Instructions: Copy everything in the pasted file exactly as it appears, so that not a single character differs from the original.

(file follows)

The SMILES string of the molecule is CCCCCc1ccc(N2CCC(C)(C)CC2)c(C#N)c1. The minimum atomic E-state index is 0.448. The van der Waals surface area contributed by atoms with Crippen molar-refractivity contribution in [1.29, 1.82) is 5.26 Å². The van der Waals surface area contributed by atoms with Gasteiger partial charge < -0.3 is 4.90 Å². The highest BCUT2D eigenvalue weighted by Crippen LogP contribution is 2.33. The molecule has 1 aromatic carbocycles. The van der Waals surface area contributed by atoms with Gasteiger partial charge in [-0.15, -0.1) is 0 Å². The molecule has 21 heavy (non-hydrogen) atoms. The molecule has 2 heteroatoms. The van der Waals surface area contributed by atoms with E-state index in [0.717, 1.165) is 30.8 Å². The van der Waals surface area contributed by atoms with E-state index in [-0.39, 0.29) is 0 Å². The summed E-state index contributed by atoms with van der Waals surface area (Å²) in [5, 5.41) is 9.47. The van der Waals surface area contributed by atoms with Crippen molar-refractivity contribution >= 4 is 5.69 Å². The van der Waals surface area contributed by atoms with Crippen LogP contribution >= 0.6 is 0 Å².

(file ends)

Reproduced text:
The SMILES string of the molecule is CCCCCc1ccc(N2CCC(C)(C)CC2)c(C#N)c1. The minimum atomic E-state index is 0.448. The van der Waals surface area contributed by atoms with Crippen molar-refractivity contribution in [1.29, 1.82) is 5.26 Å². The van der Waals surface area contributed by atoms with Gasteiger partial charge < -0.3 is 4.90 Å². The highest BCUT2D eigenvalue weighted by Crippen LogP contribution is 2.33. The molecule has 1 aromatic carbocycles. The van der Waals surface area contributed by atoms with Gasteiger partial charge in [-0.15, -0.1) is 0 Å². The molecule has 21 heavy (non-hydrogen) atoms. The molecule has 2 heteroatoms. The van der Waals surface area contributed by atoms with E-state index in [0.717, 1.165) is 30.8 Å². The van der Waals surface area contributed by atoms with E-state index in [-0.39, 0.29) is 0 Å². The summed E-state index contributed by atoms with van der Waals surface area (Å²) in [5, 5.41) is 9.47. The van der Waals surface area contributed by atoms with Crippen molar-refractivity contribution >= 4 is 5.69 Å². The van der Waals surface area contributed by atoms with Crippen LogP contribution >= 0.6 is 0 Å².